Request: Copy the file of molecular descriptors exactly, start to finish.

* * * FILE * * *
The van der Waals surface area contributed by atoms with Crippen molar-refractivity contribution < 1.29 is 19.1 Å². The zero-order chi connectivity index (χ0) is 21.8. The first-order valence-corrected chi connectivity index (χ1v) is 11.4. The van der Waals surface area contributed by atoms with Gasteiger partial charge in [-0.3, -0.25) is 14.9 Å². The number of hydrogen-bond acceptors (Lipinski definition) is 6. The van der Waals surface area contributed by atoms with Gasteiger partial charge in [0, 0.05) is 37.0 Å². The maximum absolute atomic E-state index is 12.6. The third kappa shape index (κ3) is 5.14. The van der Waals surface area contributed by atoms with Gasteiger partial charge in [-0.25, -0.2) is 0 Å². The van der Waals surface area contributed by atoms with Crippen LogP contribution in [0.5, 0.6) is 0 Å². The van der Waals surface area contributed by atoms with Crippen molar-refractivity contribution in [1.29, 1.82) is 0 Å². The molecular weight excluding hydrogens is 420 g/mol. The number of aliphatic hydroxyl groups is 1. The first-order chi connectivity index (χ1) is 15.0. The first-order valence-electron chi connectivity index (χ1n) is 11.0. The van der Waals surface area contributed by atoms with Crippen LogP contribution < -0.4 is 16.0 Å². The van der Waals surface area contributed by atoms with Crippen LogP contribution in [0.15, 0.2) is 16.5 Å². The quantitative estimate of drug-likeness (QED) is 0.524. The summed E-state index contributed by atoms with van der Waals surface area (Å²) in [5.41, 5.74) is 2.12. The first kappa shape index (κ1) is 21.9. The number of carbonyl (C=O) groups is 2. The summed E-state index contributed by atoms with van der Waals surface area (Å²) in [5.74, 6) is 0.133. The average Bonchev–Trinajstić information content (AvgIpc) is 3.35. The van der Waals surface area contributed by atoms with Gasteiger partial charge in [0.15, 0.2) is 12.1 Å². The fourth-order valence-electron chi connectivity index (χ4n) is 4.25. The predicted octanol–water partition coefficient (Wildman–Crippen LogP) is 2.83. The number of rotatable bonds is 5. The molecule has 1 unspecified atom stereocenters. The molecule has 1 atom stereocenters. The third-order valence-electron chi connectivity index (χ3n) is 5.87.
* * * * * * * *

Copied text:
The van der Waals surface area contributed by atoms with Crippen molar-refractivity contribution < 1.29 is 19.1 Å². The zero-order chi connectivity index (χ0) is 21.8. The first-order valence-corrected chi connectivity index (χ1v) is 11.4. The van der Waals surface area contributed by atoms with Gasteiger partial charge in [-0.3, -0.25) is 14.9 Å². The number of hydrogen-bond acceptors (Lipinski definition) is 6. The van der Waals surface area contributed by atoms with Gasteiger partial charge in [0, 0.05) is 37.0 Å². The maximum absolute atomic E-state index is 12.6. The third kappa shape index (κ3) is 5.14. The van der Waals surface area contributed by atoms with Gasteiger partial charge in [-0.25, -0.2) is 0 Å². The van der Waals surface area contributed by atoms with Crippen LogP contribution in [0.5, 0.6) is 0 Å². The van der Waals surface area contributed by atoms with Crippen molar-refractivity contribution in [1.29, 1.82) is 0 Å². The molecular weight excluding hydrogens is 420 g/mol. The number of aliphatic hydroxyl groups is 1. The first-order chi connectivity index (χ1) is 15.0. The first-order valence-electron chi connectivity index (χ1n) is 11.0. The van der Waals surface area contributed by atoms with Crippen LogP contribution < -0.4 is 16.0 Å². The van der Waals surface area contributed by atoms with Crippen LogP contribution in [0.15, 0.2) is 16.5 Å². The quantitative estimate of drug-likeness (QED) is 0.524. The summed E-state index contributed by atoms with van der Waals surface area (Å²) in [5.41, 5.74) is 2.12. The first kappa shape index (κ1) is 21.9. The number of carbonyl (C=O) groups is 2. The summed E-state index contributed by atoms with van der Waals surface area (Å²) in [5.74, 6) is 0.133. The average Bonchev–Trinajstić information content (AvgIpc) is 3.35. The van der Waals surface area contributed by atoms with Gasteiger partial charge in [0.15, 0.2) is 12.1 Å². The fourth-order valence-electron chi connectivity index (χ4n) is 4.25. The predicted octanol–water partition coefficient (Wildman–Crippen LogP) is 2.83. The number of rotatable bonds is 5. The molecule has 1 unspecified atom stereocenters. The molecule has 1 atom stereocenters. The third-order valence-electron chi connectivity index (χ3n) is 5.87.